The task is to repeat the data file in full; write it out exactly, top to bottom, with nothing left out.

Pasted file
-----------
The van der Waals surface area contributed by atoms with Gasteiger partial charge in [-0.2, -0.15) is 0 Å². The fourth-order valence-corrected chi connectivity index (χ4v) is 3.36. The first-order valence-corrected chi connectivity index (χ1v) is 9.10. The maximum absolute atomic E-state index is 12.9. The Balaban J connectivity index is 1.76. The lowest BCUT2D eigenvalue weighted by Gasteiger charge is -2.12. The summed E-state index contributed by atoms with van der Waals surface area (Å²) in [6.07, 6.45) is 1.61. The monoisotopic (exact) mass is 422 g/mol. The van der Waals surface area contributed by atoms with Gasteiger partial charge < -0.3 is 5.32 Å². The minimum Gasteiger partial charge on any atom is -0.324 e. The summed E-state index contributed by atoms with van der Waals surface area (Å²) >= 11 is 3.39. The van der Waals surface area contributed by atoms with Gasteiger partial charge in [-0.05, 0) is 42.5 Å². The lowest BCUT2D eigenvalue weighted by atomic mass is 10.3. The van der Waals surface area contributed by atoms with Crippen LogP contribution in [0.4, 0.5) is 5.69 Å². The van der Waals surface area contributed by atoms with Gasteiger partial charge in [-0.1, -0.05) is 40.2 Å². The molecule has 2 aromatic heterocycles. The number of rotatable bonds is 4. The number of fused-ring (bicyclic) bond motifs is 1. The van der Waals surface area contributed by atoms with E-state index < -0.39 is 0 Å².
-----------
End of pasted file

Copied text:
The van der Waals surface area contributed by atoms with Gasteiger partial charge in [-0.2, -0.15) is 0 Å². The fourth-order valence-corrected chi connectivity index (χ4v) is 3.36. The first-order valence-corrected chi connectivity index (χ1v) is 9.10. The maximum absolute atomic E-state index is 12.9. The Balaban J connectivity index is 1.76. The lowest BCUT2D eigenvalue weighted by Gasteiger charge is -2.12. The summed E-state index contributed by atoms with van der Waals surface area (Å²) in [6.07, 6.45) is 1.61. The monoisotopic (exact) mass is 422 g/mol. The van der Waals surface area contributed by atoms with Gasteiger partial charge < -0.3 is 5.32 Å². The minimum Gasteiger partial charge on any atom is -0.324 e. The summed E-state index contributed by atoms with van der Waals surface area (Å²) >= 11 is 3.39. The van der Waals surface area contributed by atoms with Gasteiger partial charge in [-0.05, 0) is 42.5 Å². The lowest BCUT2D eigenvalue weighted by atomic mass is 10.3. The van der Waals surface area contributed by atoms with Crippen LogP contribution in [0.4, 0.5) is 5.69 Å². The van der Waals surface area contributed by atoms with Gasteiger partial charge in [-0.1, -0.05) is 40.2 Å². The molecule has 2 aromatic heterocycles. The number of rotatable bonds is 4. The number of fused-ring (bicyclic) bond motifs is 1. The van der Waals surface area contributed by atoms with E-state index < -0.39 is 0 Å².